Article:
Even people that have seemingly won the battle against the virus have had their health impacted. A perfect example would be Eduardo Rodriguez, pitcher for the Boston Red Sox. Rodriguez had COVID-19 in June and after a series of negative tests, he was cleared to participate in training camp. At training camp, he had to cut bullpen sessions short because he was experiencing fatigue. He wound up getting looked at, and was subsequently diagnosed with myocarditis (inflammation of the heart muscle), which not only put him out of competition for the year, but also out of physical exertion for three months. In late September, he was finally given the green light by doctors to begin walking again. The Red Sox are optimistic that Rodriguez will be able to attend Spring Training in 2021 and pitch for them next season. I also have a co-worker, who had no prior heart problems before contracting COVID-19, have to be on a heart monitor when they first returned to work because they were experiencing rapid heart rates. Even I myself have noticed myself having to sometimes catch my breath after bending down to scan items on the bottom of a customer’s grocery cart, something that I had never had a problem with. It goes to show you that, just when you think you’re out of the water, the virus can leave one last parting gift for you before going to its next victim.
Hope is on the horizon. For starters, we’re almost out of 2020. 2021 is almost here, as we can finally say goodbye to the nightmare that has been 2020. But more importantly, a vaccine has been made and has been cleared for use by regulators. As we speak, it is making its initial rounds, as healthcare personnel and residents of long-term care facilities are being offered the vaccine first. I have seen some people express concern about how safe the vaccine is and the side effects that may come along with it, with it being “rushed out” and not going through years of trials before getting approved for release. I think some of that speedy development comes from the extraordinary amount of funding that went into research for the vaccine, which greatly sped up its timeline. Sure, there isn’t a way of truly knowing its long-term effects on someone yet, but it’s clear that this pandemic isn’t going away anytime soon, no thanks to the selfishness and sheer ineptitude of some to follow simple guidelines. With that in mind, I’d gladly take my chances, if that means returning to normal sooner than waiting for the vaccine to go through a traditional development.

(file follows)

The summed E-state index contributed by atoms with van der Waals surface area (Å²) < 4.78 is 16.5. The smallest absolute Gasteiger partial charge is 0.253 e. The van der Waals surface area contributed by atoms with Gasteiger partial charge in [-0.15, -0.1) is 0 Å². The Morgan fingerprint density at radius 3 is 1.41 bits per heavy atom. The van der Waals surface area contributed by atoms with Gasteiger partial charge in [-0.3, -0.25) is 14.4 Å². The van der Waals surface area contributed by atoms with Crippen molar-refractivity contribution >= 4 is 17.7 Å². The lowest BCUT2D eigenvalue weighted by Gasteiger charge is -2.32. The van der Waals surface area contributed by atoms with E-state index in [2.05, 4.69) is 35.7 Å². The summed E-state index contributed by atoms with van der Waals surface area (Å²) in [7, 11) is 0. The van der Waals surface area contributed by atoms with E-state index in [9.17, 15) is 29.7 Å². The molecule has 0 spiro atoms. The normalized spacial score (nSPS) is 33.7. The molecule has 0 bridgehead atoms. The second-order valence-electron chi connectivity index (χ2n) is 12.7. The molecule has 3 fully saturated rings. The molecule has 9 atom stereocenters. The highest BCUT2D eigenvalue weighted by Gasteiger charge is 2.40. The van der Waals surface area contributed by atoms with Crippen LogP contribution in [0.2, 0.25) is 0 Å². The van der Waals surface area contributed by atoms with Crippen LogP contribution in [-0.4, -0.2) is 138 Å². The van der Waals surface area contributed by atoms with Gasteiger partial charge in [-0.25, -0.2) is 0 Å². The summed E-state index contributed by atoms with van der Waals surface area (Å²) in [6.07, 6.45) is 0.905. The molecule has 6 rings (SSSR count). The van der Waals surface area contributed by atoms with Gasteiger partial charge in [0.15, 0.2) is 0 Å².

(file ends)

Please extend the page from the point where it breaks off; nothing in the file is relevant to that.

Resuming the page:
I want to end this lengthy post thanking healthcare workers, who are putting their lives on the line, working around the clock to treat people with this virus. I can’t imagine how exhausted they must be. Every single one of them deserves a long vacation when this is all over. I’ve always had the utmost appreciation for medical professionals, but this pandemic has made me appreciate them more than ever before. They truly are heroes. I also want to thank everyone else working on the front lines. Whether that’d be first responders, delivery drivers or grocery store clerks such as myself (I can’t tell you how many times my customers have personally thanked me for working), the selflessness of today’s essential workers cannot be understated. Though this pandemic has brought out the worst in some, it has also brought out the best in others. I hope the majority of us can come out of this as better people. I know I will.
Stay safe and have a wonderful holiday season.